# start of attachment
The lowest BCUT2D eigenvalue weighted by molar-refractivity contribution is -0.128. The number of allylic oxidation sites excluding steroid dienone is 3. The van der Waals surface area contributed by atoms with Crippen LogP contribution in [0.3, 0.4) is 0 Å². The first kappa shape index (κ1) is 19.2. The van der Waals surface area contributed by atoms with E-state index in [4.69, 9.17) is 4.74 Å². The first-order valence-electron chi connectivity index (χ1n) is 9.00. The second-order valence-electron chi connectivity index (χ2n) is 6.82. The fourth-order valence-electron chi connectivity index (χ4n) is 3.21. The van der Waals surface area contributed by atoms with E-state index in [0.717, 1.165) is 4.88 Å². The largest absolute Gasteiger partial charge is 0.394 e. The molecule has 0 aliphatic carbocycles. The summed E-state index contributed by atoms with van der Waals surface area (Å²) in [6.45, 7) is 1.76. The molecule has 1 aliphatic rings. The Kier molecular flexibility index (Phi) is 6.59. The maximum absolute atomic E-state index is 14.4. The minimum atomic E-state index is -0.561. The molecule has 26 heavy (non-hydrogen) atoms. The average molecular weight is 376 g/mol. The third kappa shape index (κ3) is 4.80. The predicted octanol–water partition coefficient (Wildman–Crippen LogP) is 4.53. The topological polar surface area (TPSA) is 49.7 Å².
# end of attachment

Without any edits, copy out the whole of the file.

The lowest BCUT2D eigenvalue weighted by molar-refractivity contribution is -0.128. The number of allylic oxidation sites excluding steroid dienone is 3. The van der Waals surface area contributed by atoms with Crippen LogP contribution in [0.3, 0.4) is 0 Å². The first kappa shape index (κ1) is 19.2. The van der Waals surface area contributed by atoms with E-state index in [4.69, 9.17) is 4.74 Å². The first-order valence-electron chi connectivity index (χ1n) is 9.00. The second-order valence-electron chi connectivity index (χ2n) is 6.82. The fourth-order valence-electron chi connectivity index (χ4n) is 3.21. The van der Waals surface area contributed by atoms with E-state index in [0.717, 1.165) is 4.88 Å². The largest absolute Gasteiger partial charge is 0.394 e. The molecule has 0 aliphatic carbocycles. The summed E-state index contributed by atoms with van der Waals surface area (Å²) in [6.45, 7) is 1.76. The molecule has 1 aliphatic rings. The Kier molecular flexibility index (Phi) is 6.59. The maximum absolute atomic E-state index is 14.4. The minimum atomic E-state index is -0.561. The molecule has 26 heavy (non-hydrogen) atoms. The average molecular weight is 376 g/mol. The third kappa shape index (κ3) is 4.80. The predicted octanol–water partition coefficient (Wildman–Crippen LogP) is 4.53. The topological polar surface area (TPSA) is 49.7 Å².